More blood. More violence. More guns, and horses too. Within the first five minutes of John Wick 3, the famed assassin beats a man to death in the middle of the New York Public Library with a book. A hefty book, but a book nonetheless. Throughout this bloody third installment he executes his enemies using guns, knives, swords, horses (yes, he kills people with horses)— and when Halle Berry’s Sofia is around, dogs as well. John Wick 3: Revenge of the Canine might have been a more apt title, but director Chad Stahelski‘s John Wick: Chapter 3- Parabellum — built on new methods of killing and an expansive underworld — is the best film of the Keanu Reeves led franchise yet.
John Wick 3 opens when we last left our “hero,” running through the streets of New York after just killing Santino D’Antonio on Continental grounds. Excommunicadoed, the High Table (the dominate and secret underground organization at the head of this underworld) place a $14 million bounty on the ex-hitman’s head.
Obviously, if you’ve not seen Chapter 2 you’ll most likely find yourself a tad lost. While Chapter 1 provided what appeared as a standalone story of this heartbroken killer brought back into service to avenge the death of his dog (a gift from his deceased wife), Chapter 2 offered audiences some extensive world building. Screenwriter Derek Kolstad returns with the additions of Shay Hatten, Chris Collins, and Marc Abrams with Chapter 3, which is completely dependent upon those savvy characters and unknown hideaways invented in the previous film, with very little exposition for the unanointed viewer.
With a $14 million bounty placed upon his head, much like Chapter 2, Wick is the target of every assassin, killer, and gangleader looking to boost their pocketbook. He seeks help from multiple sources: The Director (Anjelica Huston, who is all types of cool as the Bulgarian ballet instructor), Jerome Flynn‘s Berrada — a Casablancian kingpin — and the dog-toting Sofia (Halle Berry).
Meanwhile, anyone who previously “helped” Mr. Wick: Winston (Ian McShane) and the Bowery King (Laurence Fishburne) — is visited by The Adjudicator (Asia Kate Dillon): an emissary of the High Table sent to notify betrayers of their punishment. The Adjudicator approaches her job with a-matter-of-fact personality of an accountant, cooly ticking off non-negotiotable orders.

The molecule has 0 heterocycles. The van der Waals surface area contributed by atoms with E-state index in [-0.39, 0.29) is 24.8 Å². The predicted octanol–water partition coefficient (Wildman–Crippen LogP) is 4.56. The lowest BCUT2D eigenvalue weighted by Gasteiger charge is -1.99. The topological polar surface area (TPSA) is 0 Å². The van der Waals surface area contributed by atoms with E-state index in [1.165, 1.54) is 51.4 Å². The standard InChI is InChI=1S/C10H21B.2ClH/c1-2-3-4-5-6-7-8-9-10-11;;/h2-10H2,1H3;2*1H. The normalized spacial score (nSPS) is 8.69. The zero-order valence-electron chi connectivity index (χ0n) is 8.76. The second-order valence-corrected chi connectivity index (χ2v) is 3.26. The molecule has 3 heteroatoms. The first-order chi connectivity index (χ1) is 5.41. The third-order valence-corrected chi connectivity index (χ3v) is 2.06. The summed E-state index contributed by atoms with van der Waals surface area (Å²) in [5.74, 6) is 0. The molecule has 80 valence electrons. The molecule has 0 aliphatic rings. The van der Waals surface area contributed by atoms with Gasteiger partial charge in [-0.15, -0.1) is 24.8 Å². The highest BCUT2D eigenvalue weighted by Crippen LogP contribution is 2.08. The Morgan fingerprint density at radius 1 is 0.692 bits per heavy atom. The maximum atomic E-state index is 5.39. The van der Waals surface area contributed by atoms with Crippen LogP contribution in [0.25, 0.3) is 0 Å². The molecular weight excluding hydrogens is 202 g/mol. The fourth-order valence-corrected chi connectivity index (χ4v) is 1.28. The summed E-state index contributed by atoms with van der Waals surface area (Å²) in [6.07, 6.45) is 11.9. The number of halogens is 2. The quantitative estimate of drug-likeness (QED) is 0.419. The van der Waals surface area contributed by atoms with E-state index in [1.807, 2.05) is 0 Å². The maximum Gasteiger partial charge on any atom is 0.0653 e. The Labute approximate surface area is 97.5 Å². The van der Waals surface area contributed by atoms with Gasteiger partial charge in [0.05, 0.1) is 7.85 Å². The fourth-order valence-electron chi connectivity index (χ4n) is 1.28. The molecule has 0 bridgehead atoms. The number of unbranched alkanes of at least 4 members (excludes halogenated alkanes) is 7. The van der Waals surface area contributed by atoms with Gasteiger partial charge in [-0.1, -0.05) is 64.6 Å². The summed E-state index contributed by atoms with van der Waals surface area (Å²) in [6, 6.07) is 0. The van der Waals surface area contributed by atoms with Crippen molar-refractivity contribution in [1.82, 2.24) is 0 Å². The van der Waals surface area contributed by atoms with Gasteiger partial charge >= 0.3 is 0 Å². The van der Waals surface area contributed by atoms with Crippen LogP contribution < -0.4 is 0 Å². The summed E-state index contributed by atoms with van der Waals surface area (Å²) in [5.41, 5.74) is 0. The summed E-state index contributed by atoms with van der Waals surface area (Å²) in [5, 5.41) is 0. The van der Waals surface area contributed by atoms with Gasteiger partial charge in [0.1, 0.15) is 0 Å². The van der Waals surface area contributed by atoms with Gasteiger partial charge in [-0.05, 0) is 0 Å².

Much like Chapter 2, we do depart New York for a period of the film. This time, John Wick travels to Casablanca (Morocco) to seek a sort of asylum and help from the aforementioned Sofia. The sequence offers a unique locale not soaked in the neon hues of the city, but in the washed-out and blinding sun of the desert.
Berry, who plays the former-assassin with complicated ties to Wick, is pretty much a bad ass throughout. She’s just as clean with a gun, yet with more agility than Wick. When the two visit Berrada, they provide the highest body count of the series in an extended shootout that combines guns with Sofia’s vicious and bloodthirsty Malinois dogs. The scene is emblematic of a film based more around large-scale choreographed group fighting rather than the one-on-one and hand-to-hand combat of the first two chapters.
Finally, there’s Zero (Mark Dacascos): a deadly martial arts sword fighter with a sushi restaurant who’s incredibly funny. In fact, much of John Wick 3 displays a knowing comedic flair. The deaths and gore — at points — are intentionally hilarious and the film does play-up Wick’s reputation to comedic effect. Zero and his followers are massive fans of the ex-hitman and lets it be known to him on several occasions (in some ways, they’re a personification of the internet-meme culture surrounding Reeves).
John Wick 3 concludes with a high-octane battle scene in the glassy bowels of the Continental in New York. The gallery, a multi-level refracting dream-like area that matched the skyscraper scene in Skyfall, serves as the center of this bloody confrontation between Wick and Zero. Stahelski’s value of fluid camera movements with very little cuts, and a reliance on practical stunts and choreography come to fruition here. Reeves, who handles his own fighting and only employs a stunt double when his character is hit by a car, provides some of his best sequenced exchanges yet. While a few of the large-scale battles ensue for a tad too long, stretching the film’s runtime to 131 minutes, the Continental clash makes well-earned use of its time.
Originally, John Wick began as a Thriller-Noir, a near graphic novel in the confines of the screen. The concept of an ex-hitman brought out of retirement due to the death of his dog felt like the kind of unlikely action fodder Reeves was doomed to fail with. Instead, the John Wick franchise has been anything else but a failure. Reeves has catapulted back into the movie-going consciousness, as more than just a punchline. Now, much like the man he plays, the veteran Blockbuster actor is a survivor and succeeding and what he does best. John Wick: Chapter 3 – Parabellem, which ends with the possibility of a fourth installment, is another exceptional hit from the actor, and is a bone-crushing triumph.
Image courtesy of Summit Entertainment